Interview with videographer Christine Preisig

Find out how becoming a mother gave economist Christine Preisig the time to explore her true passions – and become a videographer.

What’s your career background?

I used to work as an economist for financial regulatory institutions. The inflexible and long working hours made maintaining a harmonious work-life balance difficult. So, when my youngest child was born, I took a career break to be able to spend more time with my children.

Having more time at hand opened me up to reconsider my career options and explore other possible paths. For the next few years, instead of going back to my previous job, I worked various freelance jobs as a journalist, a researcher for a consultant, and a grant writer for a charity.  

When did you get the idea for your business?

What I liked best about my journalistic work was interviewing people and writing about them. For the magazine I was writing at the time, I portrayed artists and artisans.

I often thought it would be nice to complement descriptions of people and their work with video to add a visual element to the text. This was my initial motivation to sign up for my first film making course, which eventually led me to become a videographer. 

How did you move from idea to actual business?

This was an entirely organic process. After my first film making course, I knew I had found something extraordinary. I’ve always been crafty and creative, and film making provided endless opportunities to explore and visualise ideas and content.  I was hooked immediately.

I continued taking classes and used my new skills to work on personal projects. I also had the opportunity to work with a professional film maker to learn ‘on the job’. From there, I started taking on small video commissions while also still working as a freelance researcher.

I realised that film making is what I wanted to do, and two years ago, I set up my own business. I’m still excited about how much I love doing this every time I shoot or edit a video.

What’s your USP?

My videos are affordable, and turnover time is quick. I’m a self-shooting producer-director, which means I do most of the planning, shooting and editing myself. This makes it possible to keep production costs down. 

Filming with me isn’t an intimidating procedure. I have a calm manner and work with minimal equipment. Clients quickly feel at ease when filming with me and forget that they are standing in front of a camera. 

I also help clients edit the script of their video so that their message is summed up in a nutshell and comes over clearly, in an authentic way.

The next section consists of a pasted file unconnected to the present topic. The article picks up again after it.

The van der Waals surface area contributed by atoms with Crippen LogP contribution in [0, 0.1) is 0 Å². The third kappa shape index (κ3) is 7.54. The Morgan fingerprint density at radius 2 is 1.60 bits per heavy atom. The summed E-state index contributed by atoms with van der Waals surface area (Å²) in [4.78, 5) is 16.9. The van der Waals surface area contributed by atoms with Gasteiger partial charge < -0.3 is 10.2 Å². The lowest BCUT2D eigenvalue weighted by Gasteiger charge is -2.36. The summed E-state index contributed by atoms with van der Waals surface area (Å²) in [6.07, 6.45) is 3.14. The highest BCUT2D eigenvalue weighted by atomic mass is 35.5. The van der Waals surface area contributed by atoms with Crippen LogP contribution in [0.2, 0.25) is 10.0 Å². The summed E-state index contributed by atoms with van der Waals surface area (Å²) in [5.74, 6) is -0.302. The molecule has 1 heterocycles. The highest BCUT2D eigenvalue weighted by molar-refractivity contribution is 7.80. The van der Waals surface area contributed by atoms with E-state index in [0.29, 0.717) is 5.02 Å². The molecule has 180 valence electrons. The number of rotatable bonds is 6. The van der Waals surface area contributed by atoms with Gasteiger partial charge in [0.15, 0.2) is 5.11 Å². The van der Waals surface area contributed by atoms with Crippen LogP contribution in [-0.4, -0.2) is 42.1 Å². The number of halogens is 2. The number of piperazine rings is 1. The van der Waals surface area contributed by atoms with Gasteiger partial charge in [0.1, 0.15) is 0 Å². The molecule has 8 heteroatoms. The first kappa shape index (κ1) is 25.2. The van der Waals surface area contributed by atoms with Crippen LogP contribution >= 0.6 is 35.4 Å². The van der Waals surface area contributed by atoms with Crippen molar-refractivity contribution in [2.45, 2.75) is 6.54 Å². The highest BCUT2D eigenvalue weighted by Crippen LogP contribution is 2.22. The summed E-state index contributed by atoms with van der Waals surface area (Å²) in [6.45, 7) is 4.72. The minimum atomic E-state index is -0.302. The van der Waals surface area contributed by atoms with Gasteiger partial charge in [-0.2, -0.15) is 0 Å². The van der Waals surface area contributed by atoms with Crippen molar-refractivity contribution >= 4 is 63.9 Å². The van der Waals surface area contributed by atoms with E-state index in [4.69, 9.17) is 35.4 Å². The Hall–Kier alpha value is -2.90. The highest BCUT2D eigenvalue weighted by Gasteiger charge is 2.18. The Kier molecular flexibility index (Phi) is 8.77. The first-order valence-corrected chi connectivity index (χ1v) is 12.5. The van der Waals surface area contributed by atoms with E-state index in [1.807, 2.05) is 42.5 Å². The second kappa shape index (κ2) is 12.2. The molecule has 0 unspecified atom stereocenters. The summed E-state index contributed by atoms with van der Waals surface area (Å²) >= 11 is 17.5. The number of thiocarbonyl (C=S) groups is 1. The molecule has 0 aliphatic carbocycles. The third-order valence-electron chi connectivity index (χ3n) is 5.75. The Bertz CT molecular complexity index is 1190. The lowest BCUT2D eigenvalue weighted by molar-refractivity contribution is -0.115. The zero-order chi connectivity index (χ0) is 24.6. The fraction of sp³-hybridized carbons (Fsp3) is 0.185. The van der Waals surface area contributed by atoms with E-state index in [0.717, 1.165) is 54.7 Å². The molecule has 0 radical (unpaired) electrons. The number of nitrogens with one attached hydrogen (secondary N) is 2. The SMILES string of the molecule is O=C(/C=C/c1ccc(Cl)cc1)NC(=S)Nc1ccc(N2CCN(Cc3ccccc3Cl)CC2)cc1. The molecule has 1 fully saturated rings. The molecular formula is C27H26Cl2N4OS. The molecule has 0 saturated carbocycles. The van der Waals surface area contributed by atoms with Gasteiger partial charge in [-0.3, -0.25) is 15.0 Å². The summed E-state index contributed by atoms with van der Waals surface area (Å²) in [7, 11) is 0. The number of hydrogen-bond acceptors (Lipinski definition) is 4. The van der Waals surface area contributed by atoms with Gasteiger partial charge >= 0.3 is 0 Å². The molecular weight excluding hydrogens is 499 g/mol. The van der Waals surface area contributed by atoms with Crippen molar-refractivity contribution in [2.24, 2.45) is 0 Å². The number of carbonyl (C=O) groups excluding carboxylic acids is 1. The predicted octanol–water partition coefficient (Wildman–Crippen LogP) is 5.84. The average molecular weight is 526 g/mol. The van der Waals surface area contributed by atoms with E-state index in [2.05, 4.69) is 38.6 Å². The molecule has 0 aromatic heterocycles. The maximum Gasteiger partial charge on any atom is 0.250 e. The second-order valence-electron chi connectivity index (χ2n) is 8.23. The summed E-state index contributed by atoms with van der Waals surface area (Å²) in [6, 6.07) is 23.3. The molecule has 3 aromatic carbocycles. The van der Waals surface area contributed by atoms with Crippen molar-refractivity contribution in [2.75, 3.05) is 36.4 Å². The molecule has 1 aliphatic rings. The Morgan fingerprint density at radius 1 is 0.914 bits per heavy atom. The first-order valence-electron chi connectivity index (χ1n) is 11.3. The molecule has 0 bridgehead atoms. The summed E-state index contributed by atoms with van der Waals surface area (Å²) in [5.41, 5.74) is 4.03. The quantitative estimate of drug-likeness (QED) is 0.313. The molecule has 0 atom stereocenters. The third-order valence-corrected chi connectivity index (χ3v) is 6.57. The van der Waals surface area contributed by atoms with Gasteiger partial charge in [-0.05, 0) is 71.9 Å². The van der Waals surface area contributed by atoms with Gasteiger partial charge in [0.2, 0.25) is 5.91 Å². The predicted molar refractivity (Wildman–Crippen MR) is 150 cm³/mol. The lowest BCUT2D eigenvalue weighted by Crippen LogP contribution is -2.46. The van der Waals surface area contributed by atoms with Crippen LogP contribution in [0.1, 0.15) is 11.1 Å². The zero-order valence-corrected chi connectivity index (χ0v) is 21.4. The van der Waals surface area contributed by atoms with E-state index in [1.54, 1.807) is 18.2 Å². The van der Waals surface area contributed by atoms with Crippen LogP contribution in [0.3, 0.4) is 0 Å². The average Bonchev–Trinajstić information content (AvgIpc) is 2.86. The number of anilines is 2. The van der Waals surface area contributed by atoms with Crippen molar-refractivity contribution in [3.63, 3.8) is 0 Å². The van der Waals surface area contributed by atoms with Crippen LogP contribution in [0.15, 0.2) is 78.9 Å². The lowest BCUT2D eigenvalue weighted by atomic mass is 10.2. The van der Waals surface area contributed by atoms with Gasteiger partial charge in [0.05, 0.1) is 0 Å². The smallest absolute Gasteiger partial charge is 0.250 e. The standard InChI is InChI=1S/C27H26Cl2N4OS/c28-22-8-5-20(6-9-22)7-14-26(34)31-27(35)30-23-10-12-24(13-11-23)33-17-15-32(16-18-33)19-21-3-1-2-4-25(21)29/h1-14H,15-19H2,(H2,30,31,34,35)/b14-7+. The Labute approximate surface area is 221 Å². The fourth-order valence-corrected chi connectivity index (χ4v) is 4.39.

Who’s your target audience?

I specialise in two types of videos – promotional videos and personal biography videos. 

My target audience for promo videos is mainly small businesses who want to introduce themselves and what they do to a broader audience on their website or social media. Previous clients also include schools and charities. 

Personal biography videos are for everyone who wants to either tell their own story in the form of a film or for people who want to preserve memories of their parents, grandparents, or other loved ones in a filmic portrait about them.

How do you spread the word about what you do?

I do that online through my website and social media but also offline. I’m surprised again and again how opportunities to network and connect arise everywhere – sometimes, in the most unexpected situations.  

What’s been the biggest obstacle you’ve had to overcome?

That’s been the moments of doubt when changing careers: Is it a good idea to give up an established and financially secure job and start something new entirely? Can I stand out and attract clients in a crowded videography market? Am I good enough? 

I wouldn’t say that I have completely overcome that obstacle. Doubts are still regular visitors. The difference is that I learned to deal with them – accept that they’re there and then get on with the job.

And your proudest moment so far?

That I was courageous enough to prioritise passion over financial security and that I succeeded in carving out a career for myself that is fulfilling and gives me enough flexibility and time to be with my family. 

Why is work so important to you?

There are many reasons for this! It feels good to be productive and see when different elements of creating a video come together in a final piece that makes a client happy.

Work is also essential for providing me with an income. But it also gives me opportunities to connect with people I wouldn’t necessarily meet otherwise. Work inspires and motivates me and keeps me on my toes. There’s always more to learn.

Who inspires you?

I’m inspired by people who achieved a high level of success who send the elevator back down and give others behind them a helpful lift.

No one makes their dreams come true without a mixture of hard work and others occasionally opening and holding the door for them. I admire those that remember the opportunities given to them and who return the favour by giving their time supporting others around them. 

What are your top pieces of advice for someone wanting to do something similar?

Be patient. Believe in yourself. Look around and see the many opportunities to get involved and get creating. They are everywhere. Don’t over think things; just do it!

Find out more about Christine Preisig.